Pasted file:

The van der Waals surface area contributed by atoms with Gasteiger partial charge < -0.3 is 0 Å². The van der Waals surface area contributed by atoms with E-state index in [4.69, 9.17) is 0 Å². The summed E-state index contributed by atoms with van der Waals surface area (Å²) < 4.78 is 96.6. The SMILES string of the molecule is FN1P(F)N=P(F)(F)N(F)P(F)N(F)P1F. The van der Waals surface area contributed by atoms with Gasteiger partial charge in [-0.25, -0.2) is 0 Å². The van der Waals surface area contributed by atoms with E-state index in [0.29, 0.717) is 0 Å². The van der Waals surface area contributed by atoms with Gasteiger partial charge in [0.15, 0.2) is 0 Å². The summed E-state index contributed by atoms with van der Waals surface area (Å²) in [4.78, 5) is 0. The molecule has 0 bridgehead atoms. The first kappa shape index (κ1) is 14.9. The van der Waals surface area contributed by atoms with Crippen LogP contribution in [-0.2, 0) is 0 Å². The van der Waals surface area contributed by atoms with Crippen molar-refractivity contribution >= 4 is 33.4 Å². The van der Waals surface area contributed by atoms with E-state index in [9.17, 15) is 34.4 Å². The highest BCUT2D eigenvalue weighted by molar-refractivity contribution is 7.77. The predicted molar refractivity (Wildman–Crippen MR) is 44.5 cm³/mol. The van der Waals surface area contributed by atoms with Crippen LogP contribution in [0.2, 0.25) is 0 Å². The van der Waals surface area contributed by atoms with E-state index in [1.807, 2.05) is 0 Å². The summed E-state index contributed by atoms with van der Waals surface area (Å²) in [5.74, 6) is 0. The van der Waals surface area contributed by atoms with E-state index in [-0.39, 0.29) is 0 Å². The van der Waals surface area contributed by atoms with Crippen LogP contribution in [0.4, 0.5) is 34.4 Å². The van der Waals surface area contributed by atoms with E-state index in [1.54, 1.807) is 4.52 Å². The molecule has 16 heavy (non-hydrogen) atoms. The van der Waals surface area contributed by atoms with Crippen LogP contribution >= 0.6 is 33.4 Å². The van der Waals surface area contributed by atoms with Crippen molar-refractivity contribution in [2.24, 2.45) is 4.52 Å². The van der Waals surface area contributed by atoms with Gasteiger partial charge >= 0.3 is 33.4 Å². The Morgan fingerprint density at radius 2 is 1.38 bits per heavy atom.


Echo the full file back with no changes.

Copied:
The van der Waals surface area contributed by atoms with Gasteiger partial charge < -0.3 is 0 Å². The van der Waals surface area contributed by atoms with E-state index in [4.69, 9.17) is 0 Å². The summed E-state index contributed by atoms with van der Waals surface area (Å²) < 4.78 is 96.6. The SMILES string of the molecule is FN1P(F)N=P(F)(F)N(F)P(F)N(F)P1F. The van der Waals surface area contributed by atoms with Gasteiger partial charge in [-0.25, -0.2) is 0 Å². The van der Waals surface area contributed by atoms with E-state index in [0.29, 0.717) is 0 Å². The van der Waals surface area contributed by atoms with Gasteiger partial charge in [0.15, 0.2) is 0 Å². The summed E-state index contributed by atoms with van der Waals surface area (Å²) in [4.78, 5) is 0. The molecule has 0 bridgehead atoms. The first kappa shape index (κ1) is 14.9. The van der Waals surface area contributed by atoms with Crippen LogP contribution in [-0.2, 0) is 0 Å². The van der Waals surface area contributed by atoms with Crippen molar-refractivity contribution >= 4 is 33.4 Å². The van der Waals surface area contributed by atoms with E-state index in [9.17, 15) is 34.4 Å². The highest BCUT2D eigenvalue weighted by molar-refractivity contribution is 7.77. The predicted molar refractivity (Wildman–Crippen MR) is 44.5 cm³/mol. The van der Waals surface area contributed by atoms with Crippen LogP contribution in [0.2, 0.25) is 0 Å². The van der Waals surface area contributed by atoms with E-state index in [1.807, 2.05) is 0 Å². The summed E-state index contributed by atoms with van der Waals surface area (Å²) in [5.74, 6) is 0. The van der Waals surface area contributed by atoms with E-state index in [-0.39, 0.29) is 0 Å². The van der Waals surface area contributed by atoms with Crippen LogP contribution in [0.4, 0.5) is 34.4 Å². The van der Waals surface area contributed by atoms with E-state index in [1.54, 1.807) is 4.52 Å². The molecule has 16 heavy (non-hydrogen) atoms. The van der Waals surface area contributed by atoms with Crippen LogP contribution >= 0.6 is 33.4 Å². The van der Waals surface area contributed by atoms with Crippen molar-refractivity contribution in [2.24, 2.45) is 4.52 Å². The van der Waals surface area contributed by atoms with Gasteiger partial charge >= 0.3 is 33.4 Å². The Morgan fingerprint density at radius 2 is 1.38 bits per heavy atom.